Advisory Boards: Are you getting the right advice?

Below is an article that Debra Chantry, Our Principal & Business Coach, wrote the following article for The Icehouse…   Debra Chantry, Business Coach and Mentor at The Icehouse, sheds light on the importance of an Advisory Board – How an Advisory Board can impact your business, how your business can tell whether your Advisory Board is cutting the mustard, and what can happen businesses who choose to fly solo.     An Advisory Board is like having a Business Coach or Mentor, on steroids. Rather than one experienced person to help you with accountability and acting as a sounding board, you can have two or three that not only provide you with big picture thinking but the diversity that a single coach or mentor cannot offer.                                                                                                                              The whole purpose of an Advisory Board is to drive a business forward – but when should a business start a Board? A formal Board of Directors usually comes once there are multiple shareholders in a company. Those who make up the Board of Directors are more often than not appointed by the shareholders to legally manage, direct and supervise the company.   However, there is a middle step for startups & SME businesses and that’s an Advisory Board. An Advisory Board is more often than not set up by the Owner/ Manager of the business, with these Boards existing to provide defined advice and information in an informal and flexible manner. There may be a number of reasons why your business or startup may be seeking out governance in the form of an Advisory Board:  
  • Others can help your success by providing valuable business insight and oversight.
  • A specific area of interest, e.g. entry into new market requires specialist advice.
  • You are looking for early stage market validation.
  • The flexibility of engagement appeals to you.
  • You need help with succession planning and/or to become investment ready.
  • You want your business to become more professional.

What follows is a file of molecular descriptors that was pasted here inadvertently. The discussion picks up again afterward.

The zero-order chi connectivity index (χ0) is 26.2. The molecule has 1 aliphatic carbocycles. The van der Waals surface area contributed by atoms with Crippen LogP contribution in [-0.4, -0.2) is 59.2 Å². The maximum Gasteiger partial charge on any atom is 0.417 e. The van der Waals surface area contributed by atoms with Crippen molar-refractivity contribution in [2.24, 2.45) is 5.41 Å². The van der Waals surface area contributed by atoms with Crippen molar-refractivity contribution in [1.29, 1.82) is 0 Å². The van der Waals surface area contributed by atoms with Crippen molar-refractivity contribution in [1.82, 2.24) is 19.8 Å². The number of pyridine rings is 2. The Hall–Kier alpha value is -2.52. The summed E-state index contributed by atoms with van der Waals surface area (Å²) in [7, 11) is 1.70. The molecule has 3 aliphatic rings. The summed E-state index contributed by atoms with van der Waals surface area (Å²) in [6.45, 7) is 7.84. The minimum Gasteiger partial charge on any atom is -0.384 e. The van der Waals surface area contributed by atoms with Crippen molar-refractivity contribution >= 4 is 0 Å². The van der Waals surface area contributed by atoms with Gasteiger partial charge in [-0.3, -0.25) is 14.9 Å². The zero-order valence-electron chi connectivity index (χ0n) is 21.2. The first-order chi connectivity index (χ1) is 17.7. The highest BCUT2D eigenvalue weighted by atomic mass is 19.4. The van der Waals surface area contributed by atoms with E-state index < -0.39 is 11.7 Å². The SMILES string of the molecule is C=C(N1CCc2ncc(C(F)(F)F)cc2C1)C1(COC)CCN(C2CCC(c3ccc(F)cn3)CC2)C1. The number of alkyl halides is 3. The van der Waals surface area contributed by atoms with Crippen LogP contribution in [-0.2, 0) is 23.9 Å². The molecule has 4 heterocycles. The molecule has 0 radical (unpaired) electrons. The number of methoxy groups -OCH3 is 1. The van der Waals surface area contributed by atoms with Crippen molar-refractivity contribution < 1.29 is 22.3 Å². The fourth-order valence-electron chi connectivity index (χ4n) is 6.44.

So therefore, if you meet any of the above criteria, and you are willing to share information then no matter what your size or your stage of growth, you are ready for an Advisory Board.   With the purpose of an Advisory Board being to drive growth or the business itself forward, it’s important to be very selective when choosing your members. They will often not only have experience and knowledge but also the networks and connections that can help your business to fast track. To ensure you get the right advice, you want members that encourage open and robust discussion of ideas – hence why family and friends are a strict ‘no-go’ zone.   The key question is: will my prospective board member add value to my company?   To be able to answer this question, the power of hindsight is essential. Knowing that a strong Advisory Board should have a diverse set of members that either have experience, knowledge, or networks and connections that can move the business forward is one of the first steps. Diversity means bringing the full breadth of relevant skills and experience from across all of the fronts the business has to operate in.    A strong Advisory Board will also be adding value to your business. They will be reading the reports in advance, contributing positively to the discussions within the meeting, challenging assumptions, offering knowledge and their experiences, and following up with the action points following the meetings. If they’re not doing this, then it’s time to fire them and move on. Fortunately there are few legal headaches around an Advisory Board – they’re designed to be flexible so that you can change them as the business needs change. The sooner you can exit and replace poorly performing members, the better.   An Advisory Board may be published/associated with the business i.e.: they feature on the company website or in materials such as business plans for fundraising. Therefore, it’s important that you not only background check the Advisory Board Member before they come on board but you also set the ground rules around what is expected and whether or not they can engage with the media on behalf of the company. If the Advisory Board member has anything in their past or has a tendency to be ‘loose lipped’ with the media, then what they have done or what they say can have an impact, both positive and negative on the business. Just like employees, they are essentially an extension of your company brand. Without giving specific examples, you can imagine what an Advisory Board member, associated with your company, creating bad press can do for your business reputation!   Although it is not crucial for a business to have an Advisory Board, it certainly helps to fast track your business while keeping you and your team focused. Much like having your own personal business coach, Advisory Boards can really help with acceleration, avoiding common pitfalls in your market, opening doors to influential people, and establishing the bigger picture.   When you’re trying to really grow your business, flying solo can feel very lonely as well as dangerous. You want advisors that have experience in an industry that is relevant to your business and who have operated in a larger and more complex organisation. You often can’t see the wood from the trees or you are blinkered in your thinking because you are too close to the business. Sometimes this can lead to small issues, other times they can lead to you wasting valuable time, money and resources.   Looking to someone to walk with you, inspire you, champion you and celebrate success with you can make the journey seem a lot less lonely. If an advisor is not the wings to help you fly, then its deadweight.